When I ask people to describe a particular student with autism that may be on their caseload or in their classroom, I often hear about the student’s challenges. I might hear about the fact that the student isn’t motivated to learn or that they have significant behavior challenges.  While I recognize (and respect) that these challenges are very real, I long to hear about the student’s amazing sense of direction or about how they are really good at following the steps in a sequence.  Those who work in the school setting are faced with juggling students with diverse needs and abilities.  There never seems to be enough time or support to get things done.  It can be very easy to slip into the swamp of negativity.

I started a new job several years ago.  It was a completely new role for me and required me to move across the county to a new city where I didn’t know a single person.  I can definitely say that I was outside of my comfort zone.  I remember sitting at a coffee shop talking on the phone with the phone company trying to get my internet set up (You can’t start a new job without internet!!).  The stress must have been written all over my face.  I’m sure the woman sitting next to me overheard most of the conversation.  When she walked by to leave, she placed a Post-it note on my table.  It simply read, “Don’t sweat the small stuff.  This too shall pass.”  To quote Oprah, I had an “aha moment.”  From that moment on, I decided not to worry about all of the potential challenges I might face with the new job, I decided to focus on the positive and to use my strengths to get me through the challenges.  I jumped in and did what needed to be done and didn’t allow myself to become overwhelmed by the things that didn’t really matter.  I am happy to report that the job experience was one of the best I’ve ever had and I learned to be a positive thinker.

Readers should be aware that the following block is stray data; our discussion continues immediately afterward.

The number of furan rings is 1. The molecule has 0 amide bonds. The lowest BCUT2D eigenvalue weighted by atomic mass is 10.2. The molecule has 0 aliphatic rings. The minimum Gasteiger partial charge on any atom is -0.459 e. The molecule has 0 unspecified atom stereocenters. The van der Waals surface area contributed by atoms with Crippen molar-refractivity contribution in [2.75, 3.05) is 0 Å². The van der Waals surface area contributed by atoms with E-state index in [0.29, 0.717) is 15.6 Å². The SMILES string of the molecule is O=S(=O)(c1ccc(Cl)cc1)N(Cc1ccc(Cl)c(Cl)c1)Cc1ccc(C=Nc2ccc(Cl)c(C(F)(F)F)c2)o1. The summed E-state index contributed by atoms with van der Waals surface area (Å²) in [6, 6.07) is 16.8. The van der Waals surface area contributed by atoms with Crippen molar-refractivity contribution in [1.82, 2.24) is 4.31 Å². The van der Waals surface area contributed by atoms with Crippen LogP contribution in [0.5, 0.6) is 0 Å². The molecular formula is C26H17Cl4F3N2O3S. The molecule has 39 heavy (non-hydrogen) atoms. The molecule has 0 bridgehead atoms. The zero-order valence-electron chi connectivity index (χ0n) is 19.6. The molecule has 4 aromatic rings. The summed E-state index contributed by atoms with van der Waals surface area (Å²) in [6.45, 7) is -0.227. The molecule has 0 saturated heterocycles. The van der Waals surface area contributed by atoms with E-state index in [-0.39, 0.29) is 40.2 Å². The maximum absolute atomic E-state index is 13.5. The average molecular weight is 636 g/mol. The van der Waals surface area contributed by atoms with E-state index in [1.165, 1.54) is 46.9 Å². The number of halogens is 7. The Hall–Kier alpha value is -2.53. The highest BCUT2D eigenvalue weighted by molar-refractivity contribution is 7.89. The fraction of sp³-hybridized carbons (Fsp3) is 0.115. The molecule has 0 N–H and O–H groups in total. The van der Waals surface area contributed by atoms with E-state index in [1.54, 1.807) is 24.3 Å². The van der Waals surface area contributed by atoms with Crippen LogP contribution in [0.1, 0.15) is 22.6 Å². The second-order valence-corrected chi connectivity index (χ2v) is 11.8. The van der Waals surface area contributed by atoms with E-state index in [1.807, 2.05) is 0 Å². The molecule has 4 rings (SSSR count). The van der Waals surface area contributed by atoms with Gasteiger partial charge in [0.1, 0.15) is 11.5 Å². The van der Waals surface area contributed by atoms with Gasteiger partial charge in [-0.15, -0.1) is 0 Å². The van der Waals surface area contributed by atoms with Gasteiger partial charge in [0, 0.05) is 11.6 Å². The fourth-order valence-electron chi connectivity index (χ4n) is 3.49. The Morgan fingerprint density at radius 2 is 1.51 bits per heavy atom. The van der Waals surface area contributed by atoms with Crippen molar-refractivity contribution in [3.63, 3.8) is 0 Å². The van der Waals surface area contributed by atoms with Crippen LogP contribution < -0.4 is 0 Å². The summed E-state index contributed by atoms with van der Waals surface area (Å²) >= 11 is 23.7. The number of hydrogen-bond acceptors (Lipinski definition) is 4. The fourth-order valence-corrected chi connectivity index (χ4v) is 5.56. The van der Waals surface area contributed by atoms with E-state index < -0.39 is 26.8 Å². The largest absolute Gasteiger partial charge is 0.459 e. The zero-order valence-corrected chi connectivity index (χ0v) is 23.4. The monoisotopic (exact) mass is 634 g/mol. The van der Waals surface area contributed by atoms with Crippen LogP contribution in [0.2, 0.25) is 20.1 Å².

By applying these same strategies when working with students on the ASD spectrum, we can begin to focus on their strengths instead of their challenges.  While skills and abilities vary from student to student, it is important to think about the fact that many students with autism understand concrete concepts, rules and sequences very well.  They also often think in a visual way and are able to recall visual images and memories easily.   In addition, they can typically understand context specific language (language that can be directly related to an experience) and be extremely focused during pleasurable tasks.  These students can also understand better when he sees something vs. hear it (Thank goodness for visual supports!).